The Courier News from Blytheville, Arkansas on October 8, 1954 · Page 9
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The Courier News from Blytheville, Arkansas · Page 9

Blytheville, Arkansas
Issue Date:
Friday, October 8, 1954
Page 9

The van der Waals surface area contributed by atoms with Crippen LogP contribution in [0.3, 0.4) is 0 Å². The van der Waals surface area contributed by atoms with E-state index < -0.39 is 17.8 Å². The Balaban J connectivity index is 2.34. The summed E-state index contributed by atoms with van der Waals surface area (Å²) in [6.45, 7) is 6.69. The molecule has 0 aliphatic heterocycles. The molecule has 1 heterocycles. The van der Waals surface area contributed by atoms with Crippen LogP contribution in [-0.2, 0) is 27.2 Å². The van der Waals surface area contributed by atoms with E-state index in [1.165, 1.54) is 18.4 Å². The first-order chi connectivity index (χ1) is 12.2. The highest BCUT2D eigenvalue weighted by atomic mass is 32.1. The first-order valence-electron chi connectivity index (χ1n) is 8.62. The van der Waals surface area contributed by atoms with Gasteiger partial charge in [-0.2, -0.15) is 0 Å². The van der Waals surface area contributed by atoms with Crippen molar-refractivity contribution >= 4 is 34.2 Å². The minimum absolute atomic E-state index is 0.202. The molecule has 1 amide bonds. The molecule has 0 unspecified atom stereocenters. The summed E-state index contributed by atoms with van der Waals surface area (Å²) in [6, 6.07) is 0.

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FRIDAY, OCTOBER 8, 1954 BLYTHEVILLE (ARK.) COURIER NEWS PAGE NINB ^•"^^^^yifc«^^^^»^^^^ FflW* HIVJ RE1/IEW*«o FORECAST FHA Official Predicts Rise in Farmer Needs LITTLE ROCK uti — A Farmer's FHA, says emergency loans will Home Administration official has I go to 21,000 farmers during the predicted the number of fanners I next year — almost three times needing federal loan assistance the number receiving such assist- will triple in 1955. M. J. Mills, state director of the Weather And Crop Bulletin {Complied by cooperative efforts of USDA. Extension Service, Department of Commerce and University of Arkansas College of Agriculture.) ance this year. S17 Million Mills said the FHA estimate had been based on a county by county survey ol conditions. He said the information had come from other lending agencies and talks with other farm agency representatives. The FHA estimate that next year at least $11,000,000 will be needed to fill the loan requirements, Mills said. He said the Arkansas farmer's plight is aggravated not only by three straight years of drought, but also by recent years of excessive rains and boll weevil infestations that weakened the farm econ- To Send In Crop Reports I omy. Mills said that according to a crop survey conducted by the General rains the first three days pHA pas t ures feed and truck of the week were welcomed m all crops , n Arkilnsas _ wlt h few ex- sections of the State. Heaviest Ceptiori5 _ are 75 per cent below amounts were reported from the norma i southwestern, western, and north- ; .' ern sections and the least from the southeastern portion. Several stations in the southwestern portion reported weekly totals of over 1 inches . . . Mena had 7.49 inches; Arkadelphia, 7.38 inches; Nashville, 7.27 inches; and, Glenwood, 7.25 inches. Many stations in the southeastern quarter of the State had weekly totals of less than one-halt inch and Portland reported only 0.051 LITTLE ROOK—Formers are urg- inch. ^ ed to fill out and return crop re- Th'e average weekly rainiall at i port blanks to the Agricultural Stathe 28 regular reporting stations' tistician at Little Rock. The crop was 1.95 inches. Despite a tempo-; reports, based on cross-section rary cooling during the rain peri- samples of farmers, will have even od, temperatures averaged unsea-! greater accuracy if more of the sonably warm for the week. j questionnaires are returned to the The State's weekly mean temper- Crop Reporting Service, ature was 79 degrees, which is 11 cards are being sent to farmers degrees above the normal. Weekly! now which will provide much of the me ' ' .--•-P°: degrees at Gilbert to 82 degrees, Thl J Arkansas Postmasters and at El Dorado and Stuttgart. Rural Mail Carriers are cooperating The highest temperature reported was 99 degrees at Newport on September 28th and the lowest 55 . ean temperature at individual re- , information used in estimating crop orting stations ranged from 76 ' acreages for 1954. degrees at Gilbert on October 5th. The first general rain since May | slowed harvest of crops such , n the presen t survey. The mail c]u . riere distribute acre- card ,. to f arme rs along their routes A(ler thf . cards have be6n {mett jn . the farmers Ule postmasters n ootlon, rice, soybeans, and con, i. , Iorward them ln bulk to the Agrl . It also benefited late sorghums cultural Statistician at Utle Rock. The Post Office Department aids in this manner on one acreage stir- Harvest of CORN and SOR- past 30 years. _ GHUM for both grain and silage! continues. The recent rains will be ings have slowed down since the of material benefit to many late rains. PASTURES, particularly sorghum fields, although much of Dallas grass and Bermuda grass, the acreage has already been har- are reviving. Many herds of cattle, vested. Some HAY fields were also however, continue on a winter helped by the rains but this crop feeding schedule. STOCK PONDS will still be extremely short. ihave been replenished. COTTON harvest was delayed by , There is still a shortage of COT- which also probably will re-.xON PICKERS in many counties, suit in lower grades of that which was open. About half of the crop has been ginned in some of the Delta counties and three-fourths or more has been picked in a number of the upland counties. Yields are low for the most part. Harvest of a low yielding crop of SOYBEANS continues and Ogden beans are beginning to mature. Some shattering is reported. More than half of a good yielding RICE crop hns been harvested in most counties, and two-thirds to three-fourths of the acreage has been combined in some counties. Early seeded WINTER GRAIN'S are growing very well since the rains and some fields will soon be ready for grazing. Much OATS seed is being purchased and seeding will continue at a rapid rate in all areas of the State. A record acreage is now assured in many counties. STRAWBERRY plants that survived the extreme heat and drought during the past summer will benefit greatly from the rains but the acreage (or harvest next year will be very short. There is a heavy set of f.ill crop SNAP BEANS in Northwestern Arkansas. A considerable tonnage has already been harvested but some non-irrigated fields are just now blooming und setting pods Harvest continues in Crawford County. Some fall SPINACH is up and growir.g nicely in Crawford County and additions! ncrc? Will be seeded sao'i A "ood quality crop of TlTn.N'i:* GliKKNS is moving to niar'.tet in sizable quantities in Union County. Heavy marketings of CATTLE continue in most areas although some counties report that market- particularly in the Delta. part of tho machine. Two — keep guards in place. Manxif art livers furnish convenient .shields for power luke-ot't's and other exposed hauimls thai cun be guarded. All thai Is needed Is to keep them in place. Three — watch out for fire — practice good. housekeeping around equipment. Keep manifolds and exhausts free from trash accumulations, avoid leaky fuel lines and never refuel a tractor with the motor running. Metal sediment bulbs on the carburetor and a fire extinguisher provide additional protection. These are simple things to do. They are easier than taking a trip to the hospital, paying doctor bills, going through life with a stump on the wrist for a hand or trying to get a farm job done with an empty sleeve dangling uselessly, Stevens says. Bilbrey Attends National Meet County Agent Won't Return for Week Mississippi County Agent Keith Bllbi-ey departed today for Salt Lnkc City, Utah, where he will attend a week-lone meeting of thi National Association of Count? Agents. Mr. Bilbrey Is second vice president of the organization In Arkansas. He expects to b« b»ck in hit ol- fice her* on Oct. 18. Mahogany was used M mfljr M 1614. TRACTOR DRIVER HONORED — Dickie Nokes, son of Mr. and Mrs. Paul Nokes of Promised Land, is shown with B. A. Lynch (left) and Assistant County Agent H. H. Carter. Dickie won a Bvilova wrist watch for being Northeast Arkansas District winner in the state tractor driving contest. Mr. Lynch and Farmers Bank have been local sponsor of county tractor driving contests during past three years. W. L. Gillespie of Osceola was state champion. Pan-Am Oil Co., made the watch available. toxic material called gossypol, Dr. Curtin pointed out. However, there are now available commercially specially processed cottonseed meals that contain not more than 0.04 per cent free gossy- pol. These materials can be fed in unrestricted proportions in balanced rations without causing poisoning. Dr. Cm-tin added, however, that protein quality, or the availability of essential ammo acids, is another important factor in the use of cottonseed meal for poultry and swine. gredient degossy pollzed cottonseed I The percentage ol soluble nitroger. meal, can be substituted for from is a good measure of the protein Seed Meal Subs For Bean Meal New Ingredient Found Helpful in Feeding Of Broilers, Poults FAYETTEVILLE—A new feed in- 50 to 80 per cent of the soybean oil meal in balanced rations for broilers and turkey poults, and for half I of the high protein supplement used I for growing-fattening swine, with- ' cut changes in growth or feed ef- j ficiency. \ So miriwestern feed manufacturers learned at a session of the Arkansas Formula Feed Conference held at the University of Arkansas. The speaker was Dr. L. V. Curtin of The Buckeye cotton Oil Company of Cincinnati, Ohio. While cottonseed meal has been used as a protein concentrate for cattle and sheep for .many years, only small amounts could be used for non-ruminants because the native cottonseed meals contain a STRIPS FROM TOPfo BOTTOM WARDS PAY HALF INSTALLATION COST Now, Wards offer to pay one- half of the Installation cost of si rebuilt motor for you. At only a few dollars more than an overhaul, buy a Wards Factory Rebuilt Motor — remamifaclurcd from the pan up. Defective parts are junked, others reconditioned —up to 112 new parts used In an •verape Job. Each motor Is tested, given new car guarantee, '1000 milts or 90 days. Liberal trade- in on your motor. SHED-A-LEAF:I LIQUID DEFOLIANT Takes the leaves off ... mokes cotton picking easy! SHED-A-LEAF "L" k a liquid . . . simply dilute with water and apply. Use airplane or ground sprayer. DEFOLIATION OF SECOND GROWTH COTTON IS NOW GIVING BETTER RESULTS THAN' EVER! Many excellent results have b»tn obtained recently In this area, We also have » complclc stock of AERO CYANAJJIH OUST DEFOLIANT available. THE PAUL D. FOSTER co 1'h. 3-3418 Blytheville Warehouse N, HlRhway 61 quality he reported. Degossypolized cottonseed meal with a minimum of 75 per cent soluble nitrogen can be used to replace half of the soybean oil meal in rations fur broilers and turkey poults, and hall of the high protein supplement in swine rations, with equal or improved results. IE the degossypoliced, cottonseed meal has 44 per cent protein nitrogen and a minimum of 80 per cent nitrogen solubility, it can be used to replace 80 per cent of the soybean oil meal in broiler rations, Corn Pickers Are Dangerous They Are If Operator Tends To Be Careless out C. E. Stevens, extension agricultural engineer at the University of Missouri. This year's corn harvest will bring another heavy toll of fatalities and mangled fingers, hands, arms and legs unless safer practices are adopted. Here are three rules that Stevens lists that will check these unnecessary mishaps if they are observed. One — stop The picker — the corn picker has hazardous, mechanisms exposed to do the job for which It Is designed. There seems to be practical method of Mechanical corn picking has ended the back-breaking nml Ume consuming form job of hand harvesting but the skill of the me- girding picker rolls. The only al- clianicnl picker olten can be mil- ternntivc is turning otl the power lifted by caiejess operation, points'before lubricating or adjusting any Like maple syrup on those hot- cakes? This year's production Is estimated at 39 percent above last year, and maple sugar production at 53 percent over 1953. SALE! 56 REGISTERED OPEN ANGUS HEIFERS LIVESTOCK SHOWGROUNDS Little Uock MONDAY, OCTOHER IS, 1 : 0() p.m. TOP QUALITY HEIFERS FROM LEADING ARKANSAS ANGUS BREEDERS Arkansas Aberdeen Angus Association For Catalogs wrife: Al Prestrlclge, Marlanna, Ark. with the revolutionary McCormick' Far mall AMPLIFIER THE NEW FARAIALL SUPER M-TA MAY BE PURCHASED EQUIPPED TO OPERATE WITH: LP-GAS, GASOLINE, OR FUEL. NOW, you can instantly. . . • Boost pull-power up to 45 percent to match the load, on the go. • Change tractor speed on the go. • Choice of two speeds in every gear. 10 forward speeds, 2 reverse. Use completely independent power take-off to start and stop pto driven machines, on the go. GET THE FEEL of the new Farmall Super M -TA— giving you the most efficient drawbar and power takeoff performance ever available for 4-plow, <i-row farming. ASK FOR' A DEMONSTRATION TODAY! You <=n buy lh.» IK.C.CK. M *. l»co™ Pwchot. M» .«! Ul Delta Implements, inc. "Service Hold* Our Trade" Blytheville Phone 3-6863 FARMERS! Clean Your Own Beans and SAVE with the CLIPPER BEAN and GRAIN CLEANER • Lightweight • Compact • Completely Portable Sff IT TODAY! BYRUM IMPLEMENT CO. 118 E. Main Ph. 3-4404 MORE GRAIN EVERY M4QOSED CEAt DfllVf IIFS FUtl-WIDIH BODY HYDRAUIIC TABIE tIFT HYDRAULIC SPEED CONTROL MASSEY-HARRIS 80-90 SPECIALS Here's why your every acre pays you more profit with an 80 or 90 Special: Full-Width Body Design means greater capacity ... Hydraulic Speed Control, Table Lift and Enclosed Gear Drive make operating easier, fester. More, Sealed Bearings cut gr«a»- ing lime, increase productive time. See us today about the profit-building 90 and 80 Specials. AMERICA'S MOST POPULAR AND LARGEST SELLING COMBINE! 61 Implement Co. "The Farmer's Home of Satisfaction" N. Highway 61 Ph. 2-2122 Make it a Massey-Harris USED COMBINES 1350 CASE '1051 INTERNATIONAL 1952 INTERNATIONAL 1952 JOHN DEERE Self-Propelled 11500 Sclf-Pronelled HIM Self-Propelled 53250 Self-Pnipelled W7W Aluo several other makes and modftln to choose from. IF VOU WANT A GOOD USED COMBINE—WE HAVE IT! 61 IMPLEMENT CO. N. Highway HI "The Farmer's Home of Satisfaction" Ph. 1-MM